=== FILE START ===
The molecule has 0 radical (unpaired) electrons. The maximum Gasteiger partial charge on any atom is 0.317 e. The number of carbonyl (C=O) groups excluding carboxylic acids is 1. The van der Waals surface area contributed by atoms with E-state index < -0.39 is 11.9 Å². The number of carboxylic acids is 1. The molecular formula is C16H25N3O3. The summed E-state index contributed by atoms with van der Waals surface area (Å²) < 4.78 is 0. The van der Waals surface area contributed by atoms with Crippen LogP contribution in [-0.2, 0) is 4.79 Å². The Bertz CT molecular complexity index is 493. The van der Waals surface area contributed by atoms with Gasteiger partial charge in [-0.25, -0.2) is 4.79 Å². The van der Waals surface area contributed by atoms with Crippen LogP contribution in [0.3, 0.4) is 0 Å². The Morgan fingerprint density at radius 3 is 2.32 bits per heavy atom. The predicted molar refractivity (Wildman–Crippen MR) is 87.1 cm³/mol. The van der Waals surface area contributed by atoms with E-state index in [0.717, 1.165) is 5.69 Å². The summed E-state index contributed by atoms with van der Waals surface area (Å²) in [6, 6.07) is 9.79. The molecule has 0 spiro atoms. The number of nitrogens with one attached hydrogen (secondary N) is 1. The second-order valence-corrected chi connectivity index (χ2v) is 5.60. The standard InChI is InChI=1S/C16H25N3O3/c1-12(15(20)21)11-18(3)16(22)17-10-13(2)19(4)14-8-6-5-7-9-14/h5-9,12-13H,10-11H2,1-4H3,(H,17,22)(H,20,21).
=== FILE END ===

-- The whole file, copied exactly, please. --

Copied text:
The molecule has 0 radical (unpaired) electrons. The maximum Gasteiger partial charge on any atom is 0.317 e. The number of carbonyl (C=O) groups excluding carboxylic acids is 1. The van der Waals surface area contributed by atoms with E-state index < -0.39 is 11.9 Å². The number of carboxylic acids is 1. The molecular formula is C16H25N3O3. The summed E-state index contributed by atoms with van der Waals surface area (Å²) < 4.78 is 0. The van der Waals surface area contributed by atoms with Crippen LogP contribution in [-0.2, 0) is 4.79 Å². The Bertz CT molecular complexity index is 493. The van der Waals surface area contributed by atoms with Gasteiger partial charge in [-0.25, -0.2) is 4.79 Å². The van der Waals surface area contributed by atoms with Crippen LogP contribution in [0.3, 0.4) is 0 Å². The Morgan fingerprint density at radius 3 is 2.32 bits per heavy atom. The predicted molar refractivity (Wildman–Crippen MR) is 87.1 cm³/mol. The van der Waals surface area contributed by atoms with E-state index in [0.717, 1.165) is 5.69 Å². The summed E-state index contributed by atoms with van der Waals surface area (Å²) in [6, 6.07) is 9.79. The molecule has 0 spiro atoms. The number of nitrogens with one attached hydrogen (secondary N) is 1. The second-order valence-corrected chi connectivity index (χ2v) is 5.60. The standard InChI is InChI=1S/C16H25N3O3/c1-12(15(20)21)11-18(3)16(22)17-10-13(2)19(4)14-8-6-5-7-9-14/h5-9,12-13H,10-11H2,1-4H3,(H,17,22)(H,20,21).